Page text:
Private school teachers are generally dedicated individuals who accept lower pay than their public school counterparts because they are committed to the mission of private schools and to the way private schools teach . Private school teachers also tend to get to know their students very well, as private schools are generally small, and their student ratio is about 15 students:1 teacher, or even 9 students: 1 teacher in some students. In addition, private schools tend to provide a great deal of feedback and commentary about their students, not simply number or letter grades, on report cards, meaning that teachers need to get to know their students very well.
The culture of many small private schools can feel familial and close, and you may get to know your children’s teachers well. Still, you want to show them that you respect them and that you understand they are committed professionals trying to do the best they can. Here are some guidelines about how to best communicate with your child’s teachers, even in difficult situations:
It can often be tempting to call your child’s teachers often, and, in a heated moment or a moment of worry, you may want to reach them immediately. However, understand that your child’s teachers are usually in the classroom, and they may not be able to get back to you for a while. The best time to call might be after class lets out for the day. Teaching isn’t like an office job, as the teachers are always tied up with students. Be sure to find out when and how the teacher prefers to be contacted, and respect her preferences. Always thank the teacher for her time, and be cognizant of not taking up too much time. Learn more dos and don’ts about parent-teacher communication.
If you have a problem or concern with your teacher, avoid the temptation to go above her head without speaking to her first. If she finds out about a problem from a supervisor, she may feel resentful. Instead, first try to work out the problem with the teacher, and only resort to speaking to a department chair, dean, or advisor if you can’t work out the problem with the teacher directly. Here are more ways to keep the parent-teacher communication as positive as possible.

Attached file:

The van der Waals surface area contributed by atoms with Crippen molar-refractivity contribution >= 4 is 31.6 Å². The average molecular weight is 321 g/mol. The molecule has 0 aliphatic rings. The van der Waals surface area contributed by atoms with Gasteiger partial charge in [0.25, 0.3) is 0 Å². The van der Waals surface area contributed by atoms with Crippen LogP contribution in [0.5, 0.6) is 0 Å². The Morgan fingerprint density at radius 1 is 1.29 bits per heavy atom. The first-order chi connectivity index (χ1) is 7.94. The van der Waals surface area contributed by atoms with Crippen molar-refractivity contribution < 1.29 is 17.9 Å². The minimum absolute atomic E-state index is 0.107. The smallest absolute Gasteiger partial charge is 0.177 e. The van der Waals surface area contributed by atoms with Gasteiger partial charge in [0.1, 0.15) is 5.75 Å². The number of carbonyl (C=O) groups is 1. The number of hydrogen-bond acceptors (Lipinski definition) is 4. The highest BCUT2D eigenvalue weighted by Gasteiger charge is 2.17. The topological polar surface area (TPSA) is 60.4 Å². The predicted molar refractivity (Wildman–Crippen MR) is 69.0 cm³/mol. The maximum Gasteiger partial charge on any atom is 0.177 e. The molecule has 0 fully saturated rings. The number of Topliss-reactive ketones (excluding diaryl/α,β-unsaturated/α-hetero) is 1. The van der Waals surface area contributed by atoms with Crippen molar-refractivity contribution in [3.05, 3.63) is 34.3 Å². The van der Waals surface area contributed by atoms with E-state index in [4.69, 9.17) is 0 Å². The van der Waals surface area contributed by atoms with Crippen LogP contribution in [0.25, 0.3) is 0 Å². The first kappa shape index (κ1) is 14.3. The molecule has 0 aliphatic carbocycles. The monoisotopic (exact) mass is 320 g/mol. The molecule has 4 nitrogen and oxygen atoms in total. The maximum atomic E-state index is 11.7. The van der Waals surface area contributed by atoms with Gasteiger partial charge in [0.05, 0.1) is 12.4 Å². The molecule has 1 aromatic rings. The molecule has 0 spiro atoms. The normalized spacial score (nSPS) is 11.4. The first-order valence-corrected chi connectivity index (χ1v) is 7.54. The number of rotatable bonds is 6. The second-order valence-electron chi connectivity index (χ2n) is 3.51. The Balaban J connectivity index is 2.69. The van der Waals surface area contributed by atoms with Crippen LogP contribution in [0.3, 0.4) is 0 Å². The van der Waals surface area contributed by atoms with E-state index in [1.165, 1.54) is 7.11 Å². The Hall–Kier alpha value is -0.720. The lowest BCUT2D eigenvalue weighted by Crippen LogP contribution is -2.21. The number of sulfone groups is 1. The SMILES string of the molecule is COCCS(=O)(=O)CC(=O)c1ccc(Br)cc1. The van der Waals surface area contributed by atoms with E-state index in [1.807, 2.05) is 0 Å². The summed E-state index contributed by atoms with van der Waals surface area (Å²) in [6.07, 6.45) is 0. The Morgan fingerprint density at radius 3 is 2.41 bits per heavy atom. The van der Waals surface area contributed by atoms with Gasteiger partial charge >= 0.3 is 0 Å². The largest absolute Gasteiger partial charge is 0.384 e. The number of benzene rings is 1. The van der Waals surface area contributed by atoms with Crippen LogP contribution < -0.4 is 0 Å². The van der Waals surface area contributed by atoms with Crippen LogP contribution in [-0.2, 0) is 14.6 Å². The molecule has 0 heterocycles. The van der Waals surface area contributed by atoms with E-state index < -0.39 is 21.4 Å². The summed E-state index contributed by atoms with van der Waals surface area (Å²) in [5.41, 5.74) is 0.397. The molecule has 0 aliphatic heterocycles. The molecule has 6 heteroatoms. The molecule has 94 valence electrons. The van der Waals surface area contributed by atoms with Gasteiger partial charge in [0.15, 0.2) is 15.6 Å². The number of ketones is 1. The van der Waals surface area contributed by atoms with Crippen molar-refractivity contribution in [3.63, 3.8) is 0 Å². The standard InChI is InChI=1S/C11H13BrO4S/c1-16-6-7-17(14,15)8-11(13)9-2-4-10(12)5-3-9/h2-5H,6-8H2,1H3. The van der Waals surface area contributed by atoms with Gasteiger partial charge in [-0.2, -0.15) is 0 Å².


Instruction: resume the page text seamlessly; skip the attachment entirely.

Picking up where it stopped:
Get to Know the Teacher by Volunteering
If you get acquainted with the teacher by giving of your time, it will help you get off on the right foot. At the beginning of the year, sign up for volunteer opportunities such as chaperoning field trips or hosting benefits. You will be able to give back to your school and get to know the teacher outside of the classroom. That way, if you do have a concern at some point during the year, you will already have a basis for trust, and the relationship you have with the teacher may facilitate the process of working out your concern in an amiable way.
Prepare for Parent-Teacher Conferences
Before you attend your child's conference, write down any questions you might have about his or her progress. If there are any concerns, be sure to get your child’s take on what’s happening and to explain why he or she might be struggling. If your child is going to be present at the conference, tell him or her that you plan to bring up certain areas and ask for his or her input. When the teacher is explaining her take on your child’s progress, try to remain calm and open-minded, even if you feel it’s difficult. Though it may be tempting to blame the teacher for your child’s difficulties, if any, it usually won’t help the situation. Instead, try to figure out some ways you can work with the teacher to improve the situation. For example, if your child is struggling with math, you might ask the teacher to send home some additional work that you will do with your child. Remember that the best outcome is when teachers, students, and parents work together to educate the child, and teachers usually appreciate parents who will do their part. Here are additional tips about how to make the parent-teacher conference go smoothly.